Annie Clark, the adorable, skinny, curly-haired musician behind St. Vincent has been connected with some of the biggest names in indie music. Clark dropped out of Berklee College of Music to join The Polyphonic Spree, and sang with Sufjan Stevens on his 2006 tour. She’s opened for huge acts such as Arcade Fire and Death Cab for Cutie. Plus, she’s currently touring with Grizzly Bear.

Her latest effort, Actor, is an audible treat. The Brooklyn-based Clark has put together the ideal internal soundtrack for the best day ever, with the album. St. Vincent released Actor in May and its beauty stunned listeners. The first track, “The Strangers” opens with a hauntingly moving choral and woodwind arrangement, introducing us to a world far, far away of St. Vincent’s playful melodies and clever lyrics. “The Strangers” is a dynamic song that presents a musical journey more complex than that of many entire albums. A steady bass drum keeps the song connected throughout. Clark’s voice is relatively staid and mellow. Haunting instrumental breaks provide a heavy contrast to her singing.

“Actor out of Work” was the single release from Actor–you may have heard it on the Urban Outfitters’ playlist (don’t be ashamed, we know you’re downloading it). The song demonstrates St. Vincent’s songwriting talent. From a bit of an electronic feel to the guitar line to an operatic chorus, the song combines seemingly disparate sounds into pure cohesion. With a quick escalation into the chorus, Clark creates the perfect pop song condensed into 2:15.

With Actor, St. Vincent proved her ability to surprise with music that is perfectly pop despite an odd mix of mysterious melodies, choral backgrounds and a dash of straight-up adorability. However, it serves her well, with the contrast directly contributing to the effort’s overall success.

–Mary Cappabianca



Editor’s Pick #224: Weaver at the Loom by elizabethvogt

 

Weaver at the Loom

PREVIEW: STREAM Weaver at the Loom’s I Was Searching and Then I Found on their Myspace

 

Everyone loves Explosions in the Sky. As one of the most innovative bands in the current music scene, Explosions has inspired multiple artists to delve into the world of musical epics. One brainchild of the band is Weaver at the Loom.

Like Explosions, Weaver is comprised of four members who each contribute their musical talents. The difference between the two bands: Weaver features vocals in every song. As was described on their Myspace, Weaver masterfully combines “atmospheric elements of groups like Explosions in the Sky and The Album Leaf with the songwriting grace of compositional masters Death Cab for Cutie and Coldplay.” To add to this wonder, the lyrics of every song on the band’s only album, I Was Searching and Then I Found, flow together to make a story that could be comparable to Eliot’s The Waste Land. Much like Explosions, the album is meant to be listened to from start to finish.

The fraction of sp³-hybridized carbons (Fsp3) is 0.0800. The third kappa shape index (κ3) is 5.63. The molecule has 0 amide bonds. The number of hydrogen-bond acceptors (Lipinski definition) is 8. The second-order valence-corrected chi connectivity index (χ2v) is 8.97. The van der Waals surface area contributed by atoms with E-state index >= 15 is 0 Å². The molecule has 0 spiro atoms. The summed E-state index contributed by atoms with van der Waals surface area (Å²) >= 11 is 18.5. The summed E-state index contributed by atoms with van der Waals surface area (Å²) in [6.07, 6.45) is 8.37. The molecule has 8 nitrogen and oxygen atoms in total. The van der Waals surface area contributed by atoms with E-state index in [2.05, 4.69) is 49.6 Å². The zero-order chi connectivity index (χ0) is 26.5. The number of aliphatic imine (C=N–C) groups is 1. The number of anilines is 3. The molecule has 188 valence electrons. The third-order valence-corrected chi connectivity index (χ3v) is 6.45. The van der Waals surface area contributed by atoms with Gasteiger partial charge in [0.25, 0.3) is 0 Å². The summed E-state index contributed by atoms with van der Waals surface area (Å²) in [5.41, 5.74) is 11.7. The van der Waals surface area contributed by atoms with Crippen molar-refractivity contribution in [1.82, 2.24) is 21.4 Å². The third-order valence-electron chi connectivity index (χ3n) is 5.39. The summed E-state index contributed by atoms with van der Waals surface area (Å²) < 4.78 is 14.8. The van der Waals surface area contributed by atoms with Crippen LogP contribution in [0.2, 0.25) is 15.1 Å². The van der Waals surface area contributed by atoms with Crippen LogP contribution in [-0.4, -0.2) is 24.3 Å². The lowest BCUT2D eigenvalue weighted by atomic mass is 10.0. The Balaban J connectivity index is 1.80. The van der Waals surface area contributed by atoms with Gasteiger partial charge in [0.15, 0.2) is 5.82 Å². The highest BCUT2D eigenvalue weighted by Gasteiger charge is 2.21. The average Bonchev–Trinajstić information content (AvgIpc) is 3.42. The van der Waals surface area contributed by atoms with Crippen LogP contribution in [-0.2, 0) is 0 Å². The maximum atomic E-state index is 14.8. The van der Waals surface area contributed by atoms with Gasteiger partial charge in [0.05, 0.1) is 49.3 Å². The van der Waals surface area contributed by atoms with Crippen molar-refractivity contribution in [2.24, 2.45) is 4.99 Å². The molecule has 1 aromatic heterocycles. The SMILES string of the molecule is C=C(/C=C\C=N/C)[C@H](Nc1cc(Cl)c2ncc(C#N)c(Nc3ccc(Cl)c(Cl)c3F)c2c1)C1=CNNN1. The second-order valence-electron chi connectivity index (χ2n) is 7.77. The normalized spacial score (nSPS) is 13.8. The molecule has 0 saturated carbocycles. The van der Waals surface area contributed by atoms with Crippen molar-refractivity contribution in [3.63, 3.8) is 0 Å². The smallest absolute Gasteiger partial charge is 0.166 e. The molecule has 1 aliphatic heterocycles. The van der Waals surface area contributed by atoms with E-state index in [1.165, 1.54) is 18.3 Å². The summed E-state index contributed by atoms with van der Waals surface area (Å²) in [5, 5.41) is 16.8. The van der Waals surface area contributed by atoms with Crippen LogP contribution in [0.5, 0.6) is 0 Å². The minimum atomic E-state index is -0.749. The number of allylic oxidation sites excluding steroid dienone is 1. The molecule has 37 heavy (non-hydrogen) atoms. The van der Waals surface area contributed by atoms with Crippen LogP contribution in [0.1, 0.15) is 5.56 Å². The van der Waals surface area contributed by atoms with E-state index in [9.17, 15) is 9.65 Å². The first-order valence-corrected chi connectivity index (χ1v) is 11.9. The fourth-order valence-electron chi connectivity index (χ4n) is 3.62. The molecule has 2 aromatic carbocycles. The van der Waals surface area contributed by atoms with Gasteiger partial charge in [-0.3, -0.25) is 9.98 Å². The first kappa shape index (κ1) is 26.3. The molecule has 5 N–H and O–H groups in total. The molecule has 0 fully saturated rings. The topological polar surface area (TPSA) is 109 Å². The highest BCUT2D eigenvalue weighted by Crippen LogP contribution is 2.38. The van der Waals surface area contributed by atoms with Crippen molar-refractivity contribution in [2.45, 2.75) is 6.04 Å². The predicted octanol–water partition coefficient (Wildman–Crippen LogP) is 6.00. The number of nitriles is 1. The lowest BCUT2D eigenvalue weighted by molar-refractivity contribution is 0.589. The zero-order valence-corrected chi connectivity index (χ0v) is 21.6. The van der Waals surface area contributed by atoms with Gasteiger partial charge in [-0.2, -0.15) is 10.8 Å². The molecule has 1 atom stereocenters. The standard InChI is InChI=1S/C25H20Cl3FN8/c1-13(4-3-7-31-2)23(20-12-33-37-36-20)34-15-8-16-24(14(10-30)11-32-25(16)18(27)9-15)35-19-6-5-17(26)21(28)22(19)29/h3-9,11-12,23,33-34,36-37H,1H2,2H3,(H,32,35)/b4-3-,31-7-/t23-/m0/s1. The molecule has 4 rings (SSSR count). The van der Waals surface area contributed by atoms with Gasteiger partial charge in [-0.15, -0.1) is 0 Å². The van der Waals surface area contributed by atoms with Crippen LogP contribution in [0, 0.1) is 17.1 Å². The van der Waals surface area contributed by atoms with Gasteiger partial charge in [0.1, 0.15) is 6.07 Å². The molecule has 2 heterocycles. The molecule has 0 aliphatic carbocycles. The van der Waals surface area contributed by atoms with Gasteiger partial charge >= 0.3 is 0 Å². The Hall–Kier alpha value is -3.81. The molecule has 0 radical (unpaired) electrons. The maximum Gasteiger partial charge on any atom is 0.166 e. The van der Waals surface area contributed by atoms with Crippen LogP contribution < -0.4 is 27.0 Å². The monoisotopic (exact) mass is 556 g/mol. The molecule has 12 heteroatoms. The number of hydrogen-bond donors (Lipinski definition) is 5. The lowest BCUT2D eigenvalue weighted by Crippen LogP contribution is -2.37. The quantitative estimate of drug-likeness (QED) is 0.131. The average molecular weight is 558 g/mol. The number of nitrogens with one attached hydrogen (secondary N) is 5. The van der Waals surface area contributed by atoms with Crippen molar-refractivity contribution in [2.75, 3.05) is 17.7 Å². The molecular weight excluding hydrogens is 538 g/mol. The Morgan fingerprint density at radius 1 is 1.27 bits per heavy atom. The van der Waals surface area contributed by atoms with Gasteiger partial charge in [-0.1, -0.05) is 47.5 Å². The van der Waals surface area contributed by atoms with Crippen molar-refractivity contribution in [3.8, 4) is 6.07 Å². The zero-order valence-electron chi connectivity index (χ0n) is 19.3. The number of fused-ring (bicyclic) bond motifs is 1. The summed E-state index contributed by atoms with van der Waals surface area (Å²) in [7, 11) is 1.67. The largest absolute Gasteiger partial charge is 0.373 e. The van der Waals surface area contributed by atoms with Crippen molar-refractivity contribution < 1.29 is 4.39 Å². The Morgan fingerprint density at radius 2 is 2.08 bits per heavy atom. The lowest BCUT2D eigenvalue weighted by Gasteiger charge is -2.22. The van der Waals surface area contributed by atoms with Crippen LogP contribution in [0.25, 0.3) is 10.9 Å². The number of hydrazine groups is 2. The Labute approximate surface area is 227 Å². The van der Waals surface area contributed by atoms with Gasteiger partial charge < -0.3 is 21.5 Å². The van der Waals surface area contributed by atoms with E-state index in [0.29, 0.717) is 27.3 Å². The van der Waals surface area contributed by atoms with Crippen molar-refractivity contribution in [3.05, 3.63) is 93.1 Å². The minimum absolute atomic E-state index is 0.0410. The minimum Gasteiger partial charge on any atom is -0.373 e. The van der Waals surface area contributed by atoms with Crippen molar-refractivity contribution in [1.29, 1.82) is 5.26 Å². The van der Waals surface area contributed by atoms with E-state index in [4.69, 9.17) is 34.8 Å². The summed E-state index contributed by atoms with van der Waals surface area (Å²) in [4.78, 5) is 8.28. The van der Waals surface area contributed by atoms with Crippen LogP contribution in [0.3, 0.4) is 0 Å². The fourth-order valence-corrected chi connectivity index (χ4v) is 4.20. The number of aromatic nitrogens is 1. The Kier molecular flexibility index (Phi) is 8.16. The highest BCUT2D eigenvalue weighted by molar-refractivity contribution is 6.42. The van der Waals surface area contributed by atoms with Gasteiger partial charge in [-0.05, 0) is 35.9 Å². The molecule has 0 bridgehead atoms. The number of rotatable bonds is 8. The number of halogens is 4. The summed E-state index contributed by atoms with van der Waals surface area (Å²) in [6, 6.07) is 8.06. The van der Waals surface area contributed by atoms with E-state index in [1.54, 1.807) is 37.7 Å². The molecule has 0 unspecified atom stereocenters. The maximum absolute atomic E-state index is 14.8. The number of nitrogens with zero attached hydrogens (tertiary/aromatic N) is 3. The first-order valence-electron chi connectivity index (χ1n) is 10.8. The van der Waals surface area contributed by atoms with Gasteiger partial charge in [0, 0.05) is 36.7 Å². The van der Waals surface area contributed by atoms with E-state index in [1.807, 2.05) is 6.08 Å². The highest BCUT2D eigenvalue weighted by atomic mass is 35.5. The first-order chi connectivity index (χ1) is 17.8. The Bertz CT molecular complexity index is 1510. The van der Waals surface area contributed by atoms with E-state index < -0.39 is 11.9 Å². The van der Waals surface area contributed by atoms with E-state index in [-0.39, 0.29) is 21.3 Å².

With some of the most beautiful vocals I’ve ever heard and simple yet emotional instrumentation to compliment, I Was Searching and Then I Found could easily be classified into the coveted “album that I could never get tired of listening to” category. If you are listening to the album for the first time, here is what I recommend: play the album all the way through while reading the lyrics. It is honestly a spiritual experience.

–Elizabeth Vogt, Assistant Front-of-Book Editor

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Hearing Damage on a New Moon by cweeks88

Picnik collageThom Yorke and pale teenage heartthrobs… Like peas in a pod

PREVIEW: STREAM Thom Yorke’s “Hearing Damage”

The corporate entertainment method of using depressing and ghoulish themes and imagery to swindle the money out of disaffected preteens and their parents strikes again with the upcoming release of the Twilight sequel “New Moon.” The “New Moon” soundtrack reflects this money grubbing model by having an all-star listing of gloomy Indie bands contributing a song each. Nevertheless, in this showing of instant classic Indie groups — ranging from Death Cab for Cutie to Bon Iver and Grizzly Bear — who first made their mark earlier this decade, their contributions are easily trumped by the godfather of the beautiful doom-and-gloom style of alternative rock: Thom Yorke. Continue reading